Sports

To Bet, Set And Go

Why is the subcontinent seen as the black hole where all cricketing ethics and norms perish?

To Bet, Set And Go
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The gentleman's game deteriorating into a mindless spectacle. The image boggles historian-novelist Mukul Kesvan's imagination, an avid follower of the game. "The terrifying thought is that if cricket loses its credibility people will still watch it - not the sport but the spectacle. The one-day game may have revived cricket but the result is that we live with cretinous spectators who demand constant thrills." For cricket to live again, after the latest match-fixing scam, Kesavan believes the authorities must be seen to be vigilant, "to be setting things right".

The latest cricket scam brings directly into focus India as the hotbed of match-fixing. It is in the subcontinent that bookies with strong underworld connections thrive. It is here that the public mania for cricket results in big money riding on the game. It is in the heat and dust of India that pristine, White 'demi-gods' of cricket like Hansie Cronje are corrupted. And it is the 'debasing' aspect of subcontinental cricket that the sports establishment of England, Australia and South Africa love to play upon.

The fact that match-fixing appears to be a subcontinental malaise can clearly be linked to the huge popularity of the game here. Information and broadcasting minister Arun Jaitley, who is also the president of the Delhi District Cricket Association, and an ardent fan of the game, agrees: "We can't overlook the fact that all the bookies are from India. The obsession with the game here has given this negative spin-off." His solution: "The cloud of suspicion that hangs over the entire cricket fraternity can clear only when the investigations are allowed to be taken to their logical conclusion in the three counties - India, England and South Africa. Otherwise these revelations will be a terrible blow to the game."

Sociologist and cricket-writer Ramachandra Guha draws attention to the gradual debasement of the game in India. "The question to ask is whether only bookies and players are involved - how can we be sure that organisers and bcci members are above board?" Guha points to the racket in tickets in Indian stadia, the tussle over broadcasting rights and the aggressive manner in which Jagmohan Dalmiya ran his campaign for icc's presidentship. Avers he: "This is far from being a gentleman's game."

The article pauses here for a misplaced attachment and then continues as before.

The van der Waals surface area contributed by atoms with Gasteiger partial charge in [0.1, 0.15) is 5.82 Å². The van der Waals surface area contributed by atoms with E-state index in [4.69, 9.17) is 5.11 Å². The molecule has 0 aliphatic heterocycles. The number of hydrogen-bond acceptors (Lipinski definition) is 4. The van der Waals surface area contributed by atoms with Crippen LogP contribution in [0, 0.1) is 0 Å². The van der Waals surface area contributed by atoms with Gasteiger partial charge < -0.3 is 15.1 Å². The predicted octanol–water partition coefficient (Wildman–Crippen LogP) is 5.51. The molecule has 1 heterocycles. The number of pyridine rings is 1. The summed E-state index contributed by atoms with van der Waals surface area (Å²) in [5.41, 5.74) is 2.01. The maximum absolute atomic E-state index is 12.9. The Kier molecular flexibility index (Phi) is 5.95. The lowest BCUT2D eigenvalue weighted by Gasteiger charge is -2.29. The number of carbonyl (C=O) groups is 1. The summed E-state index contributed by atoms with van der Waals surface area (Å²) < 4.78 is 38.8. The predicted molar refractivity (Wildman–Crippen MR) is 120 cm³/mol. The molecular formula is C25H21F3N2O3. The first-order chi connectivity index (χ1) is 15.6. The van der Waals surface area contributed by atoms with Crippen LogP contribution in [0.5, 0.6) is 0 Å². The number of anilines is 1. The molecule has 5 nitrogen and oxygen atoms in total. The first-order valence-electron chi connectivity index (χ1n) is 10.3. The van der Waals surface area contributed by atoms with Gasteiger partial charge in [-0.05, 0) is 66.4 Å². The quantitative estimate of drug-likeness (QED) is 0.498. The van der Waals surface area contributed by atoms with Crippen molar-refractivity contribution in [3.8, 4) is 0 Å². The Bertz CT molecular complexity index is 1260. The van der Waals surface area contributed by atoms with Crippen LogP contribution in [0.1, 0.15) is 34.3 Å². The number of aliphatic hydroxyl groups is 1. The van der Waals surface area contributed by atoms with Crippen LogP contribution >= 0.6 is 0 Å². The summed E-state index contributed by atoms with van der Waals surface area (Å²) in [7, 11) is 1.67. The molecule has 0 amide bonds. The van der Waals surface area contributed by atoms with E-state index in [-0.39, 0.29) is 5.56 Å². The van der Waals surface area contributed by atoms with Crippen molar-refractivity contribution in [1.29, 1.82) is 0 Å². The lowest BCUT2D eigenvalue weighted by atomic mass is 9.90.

In cricket-playing nations like England and Australia, football and rugby are more popular. Explains sociologist Dipankar Gupta: "We're a one-sport nation because it is the only game we play somewhat well. Besides, Indians love gambling as much as cricket." Therefore, we have this deleterious mixture on our hands.

That, however, does not mark us apart. For, betting on sport is not peculiar to the subcontinent. Guha recalls that in the 1950s and 1960s, before basketball became more popular than cricket in the West Indies, wagers would be placed on individual batting and bowling performances in the Caribbean. Today, gambling is legal in most parts of the world. In England, huge bets are placed on the weekly football pool. Kesavan even remembers winning a bet that Arundhati Roy would win the Booker prize!

But in India gambling has been pushed underground. Sumed Shah of the sports management group, pmg, asks: "Why is betting on horse racing legal and not on cricket?" He also says that not all contacts between players and bookies amounts to match-fixing. Captains and players are often contacted to find out who will be playing the next day, who will open the innings and so on. "It is only a few bookies who want to change the course of the game."

There is clearly a case for legalising betting on sport. And Kesavan makes it quite effectively when he equates making gambling illegal with imposing prohibition. "You end up creating a shadowy, cellphone-connected world of punters. As with any illegal world there is no public pressure to keep it regular. You end up corrupting the normal human desire to bet."

The other solution is to play less one-day cricket. Guha believes that the 50-over match is tailor-made for betting. As Gupta points out: "Indians are fulfilling their natural urge to bet on a game which is a national obsession." Tragically, it is the love for the game in the subcontinent, which appears to have sown the seeds of its destruction.

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